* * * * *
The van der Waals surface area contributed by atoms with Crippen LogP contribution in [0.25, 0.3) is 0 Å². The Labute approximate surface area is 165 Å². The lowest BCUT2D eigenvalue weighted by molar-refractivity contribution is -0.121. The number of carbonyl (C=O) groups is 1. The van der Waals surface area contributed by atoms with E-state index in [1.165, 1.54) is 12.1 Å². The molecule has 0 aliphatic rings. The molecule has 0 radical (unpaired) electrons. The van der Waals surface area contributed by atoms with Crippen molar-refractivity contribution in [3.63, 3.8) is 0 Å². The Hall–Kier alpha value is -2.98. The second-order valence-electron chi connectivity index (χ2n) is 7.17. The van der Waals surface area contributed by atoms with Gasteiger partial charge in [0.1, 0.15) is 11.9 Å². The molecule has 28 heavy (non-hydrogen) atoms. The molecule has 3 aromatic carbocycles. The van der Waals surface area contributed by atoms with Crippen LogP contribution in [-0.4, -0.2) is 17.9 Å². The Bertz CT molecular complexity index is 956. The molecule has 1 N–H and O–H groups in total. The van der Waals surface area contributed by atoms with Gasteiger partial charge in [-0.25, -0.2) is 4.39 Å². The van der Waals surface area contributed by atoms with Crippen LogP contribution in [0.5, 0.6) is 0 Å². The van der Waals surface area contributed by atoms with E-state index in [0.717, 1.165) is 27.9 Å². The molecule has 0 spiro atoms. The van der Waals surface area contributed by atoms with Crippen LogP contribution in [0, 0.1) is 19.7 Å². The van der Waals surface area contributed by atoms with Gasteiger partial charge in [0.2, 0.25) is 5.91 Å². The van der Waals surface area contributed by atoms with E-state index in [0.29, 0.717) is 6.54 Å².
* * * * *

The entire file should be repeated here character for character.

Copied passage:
The van der Waals surface area contributed by atoms with Crippen LogP contribution in [0.25, 0.3) is 0 Å². The Labute approximate surface area is 165 Å². The lowest BCUT2D eigenvalue weighted by molar-refractivity contribution is -0.121. The number of carbonyl (C=O) groups is 1. The van der Waals surface area contributed by atoms with E-state index in [1.165, 1.54) is 12.1 Å². The molecule has 0 aliphatic rings. The molecule has 0 radical (unpaired) electrons. The van der Waals surface area contributed by atoms with Crippen molar-refractivity contribution in [3.63, 3.8) is 0 Å². The Hall–Kier alpha value is -2.98. The second-order valence-electron chi connectivity index (χ2n) is 7.17. The van der Waals surface area contributed by atoms with Gasteiger partial charge in [0.1, 0.15) is 11.9 Å². The molecule has 28 heavy (non-hydrogen) atoms. The molecule has 3 aromatic carbocycles. The van der Waals surface area contributed by atoms with Crippen LogP contribution in [-0.4, -0.2) is 17.9 Å². The Bertz CT molecular complexity index is 956. The molecule has 1 N–H and O–H groups in total. The van der Waals surface area contributed by atoms with Gasteiger partial charge in [-0.25, -0.2) is 4.39 Å². The van der Waals surface area contributed by atoms with Crippen LogP contribution in [0.5, 0.6) is 0 Å². The van der Waals surface area contributed by atoms with E-state index in [0.717, 1.165) is 27.9 Å². The molecule has 0 spiro atoms. The van der Waals surface area contributed by atoms with Crippen LogP contribution in [0, 0.1) is 19.7 Å². The van der Waals surface area contributed by atoms with Gasteiger partial charge in [0.2, 0.25) is 5.91 Å². The van der Waals surface area contributed by atoms with E-state index in [0.29, 0.717) is 6.54 Å².